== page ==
The act would continue and the greatest Diva of the modern age would sing her aria, "Ritorna Vincitor".  We thought pandemonium had already occurred when Del Monaco sang his aria.  Well, folks, believe me, things were just getting started!  When Zinka Milanov (1906-1989) walked out onto the stage, wild applause would break out before she had sung a note.  After her aria, the fans would go wild and it would last for a long time.  Apparently, the Met orchestra negotiated a new contract around this time that would guarantee the members double-time for performances that ran past midnight.  And this was nothing compared to the reaction of the fans after Zinka sang the Nile Aria in the third act.  People would run down the aisles and beat on the walls and stomp the floor and scream themselves hoarse if they werent hoarse already.  Anytime Milanov sang a performance, every great Prima Donna in New York would be in the theater.   You would see Renata Tebaldi in the artist's box on the left side of the stage and Maria Callas in the box on the right side of the stage. They all came to hear the real Prima Donna of the Met.  No one in my time could induce madness in the crowd like Milanov.

 

It should be mentioned at this point that we all owe a great deal to Sir Rudolf Bing. He was the greatest fan of beautiful singing, although not always of the demands or attitudes and behavior of the great singers!  For instance, he fired Maria Callas (1923-1977) and the American-Mexican contralto, Belen Amparan (1929-    ).  Let me just mention that Belen Amparan had the most beautiful contralto voice since Ernestine Schumann-Heink.  Although her voice was often called a mezzo-soprano, those of us who heard her live can testify that, in spite of her extraordinary high notes, the basic quality of the voice was clearly a contralto and the best one I ever heard.  It was easy to compare her to Giulietta Simionato (1910 -2010), Elena Obraztsova (1939-    ) or Irina Arkhipova (1925-2010), all great dramatic mezzos, and hear the difference between their voices and a real operatic contralto.  After all, the term mezzo-soprano means, literally translated, middle soprano.  A mezzo-soprano is a kind of soprano.  Amparan had none of the color of a soprano in her voice.  It was low and deep and seemed to come from her toes. Her voice was gigantic in its width of sound.  The Met orchestra sounded like a small string group when Amparan sang.  Unfortunately, she was released from her contract at the Met in 1962, just as Jussi Bjoerling (1911-1960) was in 1950 , for allegedly being intoxicated during a performance.  It was a tragic day for everyone concerned when Senora Amparan left New York.  Her voice was indescribably erotic and soul-stirring, exotic and incredibly beautiful, with perfect control and effortless high notes.  She was, also, one of the most beautiful women ever to appear on an operatic stage!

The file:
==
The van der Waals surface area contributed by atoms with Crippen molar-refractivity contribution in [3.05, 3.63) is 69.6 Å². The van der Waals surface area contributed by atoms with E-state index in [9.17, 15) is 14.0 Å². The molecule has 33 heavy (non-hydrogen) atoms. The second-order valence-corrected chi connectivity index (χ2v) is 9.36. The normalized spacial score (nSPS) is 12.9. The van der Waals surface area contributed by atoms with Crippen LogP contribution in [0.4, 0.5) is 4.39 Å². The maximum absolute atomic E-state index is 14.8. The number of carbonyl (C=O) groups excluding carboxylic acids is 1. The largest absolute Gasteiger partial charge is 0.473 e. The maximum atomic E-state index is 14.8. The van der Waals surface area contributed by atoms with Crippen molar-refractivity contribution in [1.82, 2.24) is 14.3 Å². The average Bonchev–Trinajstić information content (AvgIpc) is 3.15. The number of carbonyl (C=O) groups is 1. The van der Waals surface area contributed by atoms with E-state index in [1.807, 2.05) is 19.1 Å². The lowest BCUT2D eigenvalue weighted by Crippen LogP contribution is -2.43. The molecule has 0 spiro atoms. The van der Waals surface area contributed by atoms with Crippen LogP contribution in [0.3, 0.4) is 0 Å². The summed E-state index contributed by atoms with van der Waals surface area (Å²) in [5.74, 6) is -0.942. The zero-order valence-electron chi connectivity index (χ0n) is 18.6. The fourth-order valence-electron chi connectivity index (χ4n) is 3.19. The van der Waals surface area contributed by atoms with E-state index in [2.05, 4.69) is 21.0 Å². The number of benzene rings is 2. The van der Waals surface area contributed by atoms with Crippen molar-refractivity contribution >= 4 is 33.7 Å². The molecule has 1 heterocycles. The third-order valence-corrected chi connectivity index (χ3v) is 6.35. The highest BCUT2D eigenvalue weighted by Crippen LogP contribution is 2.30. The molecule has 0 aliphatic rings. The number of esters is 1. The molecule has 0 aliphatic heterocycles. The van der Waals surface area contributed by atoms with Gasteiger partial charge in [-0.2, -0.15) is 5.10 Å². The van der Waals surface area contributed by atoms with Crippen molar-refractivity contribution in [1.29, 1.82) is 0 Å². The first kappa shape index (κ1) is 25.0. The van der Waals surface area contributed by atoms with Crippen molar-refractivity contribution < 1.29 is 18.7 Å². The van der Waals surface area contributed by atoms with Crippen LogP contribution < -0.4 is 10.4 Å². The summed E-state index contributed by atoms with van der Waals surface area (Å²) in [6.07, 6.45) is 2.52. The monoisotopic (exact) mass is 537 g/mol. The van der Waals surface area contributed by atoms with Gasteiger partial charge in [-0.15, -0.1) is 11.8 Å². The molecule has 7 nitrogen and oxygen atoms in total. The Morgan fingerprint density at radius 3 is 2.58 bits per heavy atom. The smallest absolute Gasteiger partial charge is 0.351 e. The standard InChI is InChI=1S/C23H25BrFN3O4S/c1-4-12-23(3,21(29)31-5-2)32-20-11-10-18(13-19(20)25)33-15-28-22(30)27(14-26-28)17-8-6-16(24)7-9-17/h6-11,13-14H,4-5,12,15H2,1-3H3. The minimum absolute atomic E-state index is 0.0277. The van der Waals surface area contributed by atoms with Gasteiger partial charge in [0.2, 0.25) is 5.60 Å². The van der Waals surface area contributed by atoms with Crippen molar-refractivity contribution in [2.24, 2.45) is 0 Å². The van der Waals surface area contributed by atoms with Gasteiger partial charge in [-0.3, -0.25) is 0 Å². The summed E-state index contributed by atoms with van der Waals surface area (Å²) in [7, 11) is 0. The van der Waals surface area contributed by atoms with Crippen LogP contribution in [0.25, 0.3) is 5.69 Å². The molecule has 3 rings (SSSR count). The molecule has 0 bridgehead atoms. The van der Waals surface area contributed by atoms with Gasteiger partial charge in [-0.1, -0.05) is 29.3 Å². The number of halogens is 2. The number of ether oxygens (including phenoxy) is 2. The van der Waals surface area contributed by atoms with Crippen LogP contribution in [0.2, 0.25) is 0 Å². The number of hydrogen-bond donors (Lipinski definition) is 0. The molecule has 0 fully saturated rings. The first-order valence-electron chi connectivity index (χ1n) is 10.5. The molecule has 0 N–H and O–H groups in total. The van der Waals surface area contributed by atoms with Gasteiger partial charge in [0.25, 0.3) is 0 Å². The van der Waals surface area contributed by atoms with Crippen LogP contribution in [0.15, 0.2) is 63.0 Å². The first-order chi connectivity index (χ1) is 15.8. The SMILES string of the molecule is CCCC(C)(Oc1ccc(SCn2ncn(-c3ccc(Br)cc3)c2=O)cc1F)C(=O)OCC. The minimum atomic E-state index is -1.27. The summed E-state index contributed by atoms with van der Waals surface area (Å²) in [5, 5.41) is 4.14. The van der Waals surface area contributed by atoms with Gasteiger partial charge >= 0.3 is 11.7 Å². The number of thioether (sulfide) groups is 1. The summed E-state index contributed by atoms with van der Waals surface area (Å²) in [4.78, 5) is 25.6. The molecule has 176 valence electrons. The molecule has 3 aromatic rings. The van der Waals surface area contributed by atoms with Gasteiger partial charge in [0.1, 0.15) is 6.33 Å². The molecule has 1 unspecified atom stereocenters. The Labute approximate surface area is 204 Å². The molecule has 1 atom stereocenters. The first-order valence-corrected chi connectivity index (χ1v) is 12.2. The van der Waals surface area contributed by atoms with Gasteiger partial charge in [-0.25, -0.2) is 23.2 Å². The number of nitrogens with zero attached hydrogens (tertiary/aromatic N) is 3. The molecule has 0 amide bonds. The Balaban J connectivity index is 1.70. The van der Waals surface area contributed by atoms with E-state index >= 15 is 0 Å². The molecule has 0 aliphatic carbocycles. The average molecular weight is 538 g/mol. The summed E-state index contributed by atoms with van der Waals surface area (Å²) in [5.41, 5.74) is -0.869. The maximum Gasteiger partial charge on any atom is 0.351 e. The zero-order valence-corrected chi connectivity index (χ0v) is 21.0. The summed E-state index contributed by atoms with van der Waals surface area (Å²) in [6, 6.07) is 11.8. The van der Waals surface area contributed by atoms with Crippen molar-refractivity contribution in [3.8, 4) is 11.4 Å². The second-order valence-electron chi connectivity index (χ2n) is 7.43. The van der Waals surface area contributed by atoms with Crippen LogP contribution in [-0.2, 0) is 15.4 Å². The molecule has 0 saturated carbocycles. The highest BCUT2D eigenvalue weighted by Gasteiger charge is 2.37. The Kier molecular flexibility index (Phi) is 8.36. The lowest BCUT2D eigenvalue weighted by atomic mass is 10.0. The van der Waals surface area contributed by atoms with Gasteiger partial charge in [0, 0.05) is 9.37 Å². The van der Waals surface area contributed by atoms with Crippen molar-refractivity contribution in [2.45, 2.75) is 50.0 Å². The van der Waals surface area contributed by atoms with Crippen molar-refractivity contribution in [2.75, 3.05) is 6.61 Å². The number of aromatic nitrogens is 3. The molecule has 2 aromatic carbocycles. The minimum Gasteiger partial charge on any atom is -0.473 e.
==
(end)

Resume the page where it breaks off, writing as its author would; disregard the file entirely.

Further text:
Maria Callas was difficult for management because of her artistic demands.  She wanted to control casting and choose her own conductors and stage directors.  Sir Rudolf had a few ideas of his own about how to run an opera company, and he and La Callas did not always agree. But after all, he hadn't done badly so far!